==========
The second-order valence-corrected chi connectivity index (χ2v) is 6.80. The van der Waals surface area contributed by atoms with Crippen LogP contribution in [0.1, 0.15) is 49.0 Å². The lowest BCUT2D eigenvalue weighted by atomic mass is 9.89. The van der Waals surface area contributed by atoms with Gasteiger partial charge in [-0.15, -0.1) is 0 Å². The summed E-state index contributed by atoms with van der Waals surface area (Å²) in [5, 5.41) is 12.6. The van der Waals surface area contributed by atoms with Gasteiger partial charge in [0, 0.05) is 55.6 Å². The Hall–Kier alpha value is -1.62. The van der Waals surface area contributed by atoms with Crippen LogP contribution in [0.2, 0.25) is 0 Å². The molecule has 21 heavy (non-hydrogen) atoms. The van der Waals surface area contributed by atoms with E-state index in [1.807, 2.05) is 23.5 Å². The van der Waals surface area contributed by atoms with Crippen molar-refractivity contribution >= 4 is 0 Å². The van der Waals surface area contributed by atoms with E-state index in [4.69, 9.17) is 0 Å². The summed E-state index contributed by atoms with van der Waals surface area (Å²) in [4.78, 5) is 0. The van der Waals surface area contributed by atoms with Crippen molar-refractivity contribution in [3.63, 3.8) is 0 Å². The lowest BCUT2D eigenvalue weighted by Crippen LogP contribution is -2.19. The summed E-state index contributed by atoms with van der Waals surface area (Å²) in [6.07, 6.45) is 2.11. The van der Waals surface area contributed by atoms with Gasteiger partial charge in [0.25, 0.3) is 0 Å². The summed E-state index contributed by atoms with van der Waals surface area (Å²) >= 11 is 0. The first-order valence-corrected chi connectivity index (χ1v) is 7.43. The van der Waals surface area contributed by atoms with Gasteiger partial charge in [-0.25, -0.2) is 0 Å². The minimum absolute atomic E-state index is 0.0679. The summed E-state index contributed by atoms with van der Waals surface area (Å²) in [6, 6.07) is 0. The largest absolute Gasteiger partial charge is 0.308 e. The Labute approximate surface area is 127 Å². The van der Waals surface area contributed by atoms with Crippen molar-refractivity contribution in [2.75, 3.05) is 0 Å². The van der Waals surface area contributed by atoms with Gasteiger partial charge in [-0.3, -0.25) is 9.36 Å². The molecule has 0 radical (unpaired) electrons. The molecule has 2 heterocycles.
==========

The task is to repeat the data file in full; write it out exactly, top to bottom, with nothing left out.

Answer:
The second-order valence-corrected chi connectivity index (χ2v) is 6.80. The van der Waals surface area contributed by atoms with Crippen LogP contribution in [0.1, 0.15) is 49.0 Å². The lowest BCUT2D eigenvalue weighted by atomic mass is 9.89. The van der Waals surface area contributed by atoms with Gasteiger partial charge in [-0.15, -0.1) is 0 Å². The summed E-state index contributed by atoms with van der Waals surface area (Å²) in [5, 5.41) is 12.6. The van der Waals surface area contributed by atoms with Gasteiger partial charge in [0, 0.05) is 55.6 Å². The Hall–Kier alpha value is -1.62. The van der Waals surface area contributed by atoms with Crippen LogP contribution in [0.2, 0.25) is 0 Å². The molecule has 21 heavy (non-hydrogen) atoms. The van der Waals surface area contributed by atoms with E-state index in [1.807, 2.05) is 23.5 Å². The van der Waals surface area contributed by atoms with Crippen molar-refractivity contribution >= 4 is 0 Å². The van der Waals surface area contributed by atoms with E-state index in [4.69, 9.17) is 0 Å². The summed E-state index contributed by atoms with van der Waals surface area (Å²) in [4.78, 5) is 0. The van der Waals surface area contributed by atoms with Crippen molar-refractivity contribution in [3.63, 3.8) is 0 Å². The lowest BCUT2D eigenvalue weighted by Crippen LogP contribution is -2.19. The summed E-state index contributed by atoms with van der Waals surface area (Å²) in [6.07, 6.45) is 2.11. The van der Waals surface area contributed by atoms with Gasteiger partial charge in [0.25, 0.3) is 0 Å². The summed E-state index contributed by atoms with van der Waals surface area (Å²) >= 11 is 0. The first-order valence-corrected chi connectivity index (χ1v) is 7.43. The van der Waals surface area contributed by atoms with Gasteiger partial charge in [-0.25, -0.2) is 0 Å². The minimum absolute atomic E-state index is 0.0679. The summed E-state index contributed by atoms with van der Waals surface area (Å²) in [6, 6.07) is 0. The largest absolute Gasteiger partial charge is 0.308 e. The Labute approximate surface area is 127 Å². The van der Waals surface area contributed by atoms with Crippen molar-refractivity contribution in [2.75, 3.05) is 0 Å². The van der Waals surface area contributed by atoms with Gasteiger partial charge in [-0.3, -0.25) is 9.36 Å². The molecule has 0 radical (unpaired) electrons. The molecule has 2 heterocycles.